The Dow is based on 30 stocks and is price-weighted. A price-weighted index is computed by adding up the latest prices of all the component stocks and dividing the price aggregate by a number known as the ‘divisor’.

On the ‘base date’, which is the day on which the index is being computed for the first time, the divisor can be any arbitrary value. A logical value would be the number of companies being included in the index.

Subsequently, the divisor may have to be amended for any of the following reasons. The first is that there could be a corporate action such as, a stock split or a reverse split, a stock dividend or a bonus issue, or a rights issue at a discount to the prevailing market price. Second, there may be a change in the composition of the index in the sense that one constituent company may be replaced with another.

The impact of such changes could be either an increase or a decrease in the divisor. In the case of the Dow, the divisor has been changed so many times over the past 100 plus years, such that it is now less than 1.0 and, hence, should be more appropriately termed as a ‘multiplier’.

One of the shortcomings of a price-weighted index is that the relative importance of a company depends on its market price and not on its market capitalisation. Thus, a 20% change in a R200 stock will have a significantly less impact on the index than a similar percentage change in a R1,200 stock, although the first company may have a higher market capitalisation.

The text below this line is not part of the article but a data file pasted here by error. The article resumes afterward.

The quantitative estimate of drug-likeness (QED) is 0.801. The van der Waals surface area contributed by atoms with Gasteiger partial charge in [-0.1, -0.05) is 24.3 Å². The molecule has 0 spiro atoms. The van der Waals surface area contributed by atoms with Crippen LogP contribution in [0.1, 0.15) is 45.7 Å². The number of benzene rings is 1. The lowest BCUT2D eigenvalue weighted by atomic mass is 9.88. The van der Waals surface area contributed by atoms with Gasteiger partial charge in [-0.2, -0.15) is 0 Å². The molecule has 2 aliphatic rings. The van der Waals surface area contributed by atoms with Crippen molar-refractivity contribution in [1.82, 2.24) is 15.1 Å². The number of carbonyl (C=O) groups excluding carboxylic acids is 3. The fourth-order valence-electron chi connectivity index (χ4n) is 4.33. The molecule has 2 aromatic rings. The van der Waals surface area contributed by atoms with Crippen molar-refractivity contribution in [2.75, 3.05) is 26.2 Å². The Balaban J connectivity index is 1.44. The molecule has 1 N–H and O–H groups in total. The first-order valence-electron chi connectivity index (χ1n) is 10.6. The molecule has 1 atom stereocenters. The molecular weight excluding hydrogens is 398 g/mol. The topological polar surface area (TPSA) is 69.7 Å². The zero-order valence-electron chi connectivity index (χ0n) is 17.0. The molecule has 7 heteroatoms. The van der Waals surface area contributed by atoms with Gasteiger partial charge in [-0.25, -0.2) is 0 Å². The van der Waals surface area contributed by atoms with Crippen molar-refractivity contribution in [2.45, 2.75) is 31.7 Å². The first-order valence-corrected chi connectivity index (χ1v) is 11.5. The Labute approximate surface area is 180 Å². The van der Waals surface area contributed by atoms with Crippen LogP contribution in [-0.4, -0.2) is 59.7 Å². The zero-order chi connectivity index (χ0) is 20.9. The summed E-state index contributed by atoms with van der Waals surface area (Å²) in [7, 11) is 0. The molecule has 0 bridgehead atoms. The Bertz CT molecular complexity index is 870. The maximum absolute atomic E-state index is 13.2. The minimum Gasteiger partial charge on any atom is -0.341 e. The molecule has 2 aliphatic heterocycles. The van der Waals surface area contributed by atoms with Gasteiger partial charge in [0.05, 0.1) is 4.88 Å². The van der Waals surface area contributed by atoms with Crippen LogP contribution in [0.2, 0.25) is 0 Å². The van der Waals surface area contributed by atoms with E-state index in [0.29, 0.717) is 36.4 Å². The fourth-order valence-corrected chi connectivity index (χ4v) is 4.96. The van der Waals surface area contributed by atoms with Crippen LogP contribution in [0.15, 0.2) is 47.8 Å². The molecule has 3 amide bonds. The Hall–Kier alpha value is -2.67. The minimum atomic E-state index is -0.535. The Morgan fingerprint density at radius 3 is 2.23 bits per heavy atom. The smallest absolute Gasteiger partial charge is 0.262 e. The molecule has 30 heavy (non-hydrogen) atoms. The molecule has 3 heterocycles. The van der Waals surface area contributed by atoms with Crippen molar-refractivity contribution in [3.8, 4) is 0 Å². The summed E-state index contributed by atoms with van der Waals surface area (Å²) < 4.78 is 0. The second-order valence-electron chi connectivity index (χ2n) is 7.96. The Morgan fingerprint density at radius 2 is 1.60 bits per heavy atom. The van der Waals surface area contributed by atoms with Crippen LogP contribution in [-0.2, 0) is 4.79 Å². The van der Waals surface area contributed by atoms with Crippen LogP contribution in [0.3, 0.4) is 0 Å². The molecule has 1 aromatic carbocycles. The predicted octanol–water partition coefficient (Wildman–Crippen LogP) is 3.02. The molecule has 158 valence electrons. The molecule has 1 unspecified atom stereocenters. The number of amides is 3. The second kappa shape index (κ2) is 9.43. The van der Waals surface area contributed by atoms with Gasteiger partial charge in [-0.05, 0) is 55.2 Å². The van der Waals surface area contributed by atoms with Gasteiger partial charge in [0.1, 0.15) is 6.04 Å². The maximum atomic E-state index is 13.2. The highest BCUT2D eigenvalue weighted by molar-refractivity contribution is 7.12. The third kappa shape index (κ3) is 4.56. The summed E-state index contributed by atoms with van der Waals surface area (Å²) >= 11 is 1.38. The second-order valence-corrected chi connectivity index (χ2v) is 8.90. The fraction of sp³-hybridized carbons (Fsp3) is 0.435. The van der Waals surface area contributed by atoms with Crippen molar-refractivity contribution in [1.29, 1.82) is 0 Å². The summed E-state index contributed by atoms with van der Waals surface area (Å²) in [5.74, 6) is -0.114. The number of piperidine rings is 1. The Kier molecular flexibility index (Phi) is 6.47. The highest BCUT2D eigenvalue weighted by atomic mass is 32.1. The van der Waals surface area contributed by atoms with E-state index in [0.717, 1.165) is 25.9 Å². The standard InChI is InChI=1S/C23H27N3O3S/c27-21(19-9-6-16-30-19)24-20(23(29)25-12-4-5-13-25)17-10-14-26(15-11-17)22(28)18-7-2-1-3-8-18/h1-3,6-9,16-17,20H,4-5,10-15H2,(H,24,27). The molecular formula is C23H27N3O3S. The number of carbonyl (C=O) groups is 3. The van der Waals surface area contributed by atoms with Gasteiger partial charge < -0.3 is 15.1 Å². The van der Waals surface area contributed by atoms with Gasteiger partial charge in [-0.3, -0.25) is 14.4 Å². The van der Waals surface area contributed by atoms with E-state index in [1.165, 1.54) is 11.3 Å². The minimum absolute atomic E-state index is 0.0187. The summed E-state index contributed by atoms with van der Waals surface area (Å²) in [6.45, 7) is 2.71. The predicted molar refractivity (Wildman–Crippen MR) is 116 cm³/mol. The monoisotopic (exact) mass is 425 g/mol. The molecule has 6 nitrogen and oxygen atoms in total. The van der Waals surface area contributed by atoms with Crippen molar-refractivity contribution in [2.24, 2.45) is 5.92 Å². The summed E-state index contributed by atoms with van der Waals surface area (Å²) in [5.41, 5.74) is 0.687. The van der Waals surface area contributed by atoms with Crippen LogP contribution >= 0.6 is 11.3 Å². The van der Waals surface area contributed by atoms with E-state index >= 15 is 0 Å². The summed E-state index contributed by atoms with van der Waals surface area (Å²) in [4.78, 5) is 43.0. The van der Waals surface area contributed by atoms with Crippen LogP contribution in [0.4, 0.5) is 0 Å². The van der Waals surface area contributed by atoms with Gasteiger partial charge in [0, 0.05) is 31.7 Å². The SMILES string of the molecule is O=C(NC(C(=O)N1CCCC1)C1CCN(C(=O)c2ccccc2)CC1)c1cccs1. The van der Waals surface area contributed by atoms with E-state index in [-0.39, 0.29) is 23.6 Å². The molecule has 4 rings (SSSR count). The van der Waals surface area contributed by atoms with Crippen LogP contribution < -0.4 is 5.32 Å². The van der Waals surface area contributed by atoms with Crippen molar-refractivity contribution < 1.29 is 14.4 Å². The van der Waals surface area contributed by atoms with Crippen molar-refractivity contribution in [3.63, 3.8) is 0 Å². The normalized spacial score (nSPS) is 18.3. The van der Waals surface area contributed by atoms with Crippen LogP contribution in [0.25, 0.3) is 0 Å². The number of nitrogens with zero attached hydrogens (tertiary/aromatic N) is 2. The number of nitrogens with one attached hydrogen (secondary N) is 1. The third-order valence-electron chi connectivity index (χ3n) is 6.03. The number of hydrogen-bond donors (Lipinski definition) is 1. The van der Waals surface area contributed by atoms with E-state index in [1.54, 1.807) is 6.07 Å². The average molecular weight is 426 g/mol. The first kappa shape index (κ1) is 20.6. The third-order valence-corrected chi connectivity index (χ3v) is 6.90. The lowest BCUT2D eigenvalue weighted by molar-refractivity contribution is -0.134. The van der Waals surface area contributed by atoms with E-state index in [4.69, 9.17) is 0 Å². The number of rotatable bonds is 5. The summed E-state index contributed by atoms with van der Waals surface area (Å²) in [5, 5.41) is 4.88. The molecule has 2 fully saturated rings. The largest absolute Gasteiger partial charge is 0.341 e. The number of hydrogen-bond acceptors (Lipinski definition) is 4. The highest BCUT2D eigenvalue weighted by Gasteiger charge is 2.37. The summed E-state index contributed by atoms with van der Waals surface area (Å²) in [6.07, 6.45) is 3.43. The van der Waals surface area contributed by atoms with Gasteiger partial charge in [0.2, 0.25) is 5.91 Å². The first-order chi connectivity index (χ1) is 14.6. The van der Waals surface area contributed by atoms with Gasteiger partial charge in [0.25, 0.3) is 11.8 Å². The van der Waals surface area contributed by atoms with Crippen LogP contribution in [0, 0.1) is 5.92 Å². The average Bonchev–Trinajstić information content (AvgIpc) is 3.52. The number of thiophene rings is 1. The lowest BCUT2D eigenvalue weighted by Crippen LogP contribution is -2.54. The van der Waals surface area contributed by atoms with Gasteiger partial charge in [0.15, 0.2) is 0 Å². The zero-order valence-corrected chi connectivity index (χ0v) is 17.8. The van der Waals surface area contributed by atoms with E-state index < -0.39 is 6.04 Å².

Finance theory postulates that the importance attached to a company should be based on its market capitalisation, which is the product of its share price and the number of shares outstanding, and this is the approach taken by the second category of stock indices termed as value-weighted indices.

In the case of such indices, the aggregate market capitalisation on the day of computation is divided by the aggregate market capitalisation on the base date, and the ratio is multiplied by the base date index value, which is an arbitrary number. Any changes to any of the constituent companies is captured by either modifying the divisor, which in the case of such indices is always assigned a value of 1.0 on the base date, or by changing the base period market capitalisation subsequently.